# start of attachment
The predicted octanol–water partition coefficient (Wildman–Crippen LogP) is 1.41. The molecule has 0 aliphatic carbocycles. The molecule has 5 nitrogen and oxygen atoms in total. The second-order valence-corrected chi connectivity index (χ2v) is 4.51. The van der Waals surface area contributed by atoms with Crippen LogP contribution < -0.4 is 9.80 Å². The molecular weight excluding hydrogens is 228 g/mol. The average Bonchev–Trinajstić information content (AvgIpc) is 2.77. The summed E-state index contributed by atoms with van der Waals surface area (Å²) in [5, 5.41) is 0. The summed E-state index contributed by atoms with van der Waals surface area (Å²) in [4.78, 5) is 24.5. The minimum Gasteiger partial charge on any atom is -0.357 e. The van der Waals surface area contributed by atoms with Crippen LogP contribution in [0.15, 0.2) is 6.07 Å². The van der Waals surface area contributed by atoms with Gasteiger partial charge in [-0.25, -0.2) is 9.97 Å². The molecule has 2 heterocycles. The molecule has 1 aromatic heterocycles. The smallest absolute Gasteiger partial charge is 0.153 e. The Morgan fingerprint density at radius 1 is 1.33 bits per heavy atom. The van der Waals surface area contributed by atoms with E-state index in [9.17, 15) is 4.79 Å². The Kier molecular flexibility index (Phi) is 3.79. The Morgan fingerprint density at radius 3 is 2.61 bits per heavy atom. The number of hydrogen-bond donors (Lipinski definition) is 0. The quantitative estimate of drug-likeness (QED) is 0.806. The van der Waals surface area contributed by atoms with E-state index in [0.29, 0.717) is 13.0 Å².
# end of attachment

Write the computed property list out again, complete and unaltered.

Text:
The predicted octanol–water partition coefficient (Wildman–Crippen LogP) is 1.41. The molecule has 0 aliphatic carbocycles. The molecule has 5 nitrogen and oxygen atoms in total. The second-order valence-corrected chi connectivity index (χ2v) is 4.51. The van der Waals surface area contributed by atoms with Crippen LogP contribution < -0.4 is 9.80 Å². The molecular weight excluding hydrogens is 228 g/mol. The average Bonchev–Trinajstić information content (AvgIpc) is 2.77. The summed E-state index contributed by atoms with van der Waals surface area (Å²) in [5, 5.41) is 0. The summed E-state index contributed by atoms with van der Waals surface area (Å²) in [4.78, 5) is 24.5. The minimum Gasteiger partial charge on any atom is -0.357 e. The van der Waals surface area contributed by atoms with Crippen LogP contribution in [0.15, 0.2) is 6.07 Å². The van der Waals surface area contributed by atoms with Gasteiger partial charge in [-0.25, -0.2) is 9.97 Å². The molecule has 2 heterocycles. The molecule has 1 aromatic heterocycles. The smallest absolute Gasteiger partial charge is 0.153 e. The Morgan fingerprint density at radius 1 is 1.33 bits per heavy atom. The van der Waals surface area contributed by atoms with E-state index in [9.17, 15) is 4.79 Å². The Kier molecular flexibility index (Phi) is 3.79. The Morgan fingerprint density at radius 3 is 2.61 bits per heavy atom. The number of hydrogen-bond donors (Lipinski definition) is 0. The quantitative estimate of drug-likeness (QED) is 0.806. The van der Waals surface area contributed by atoms with E-state index in [0.29, 0.717) is 13.0 Å².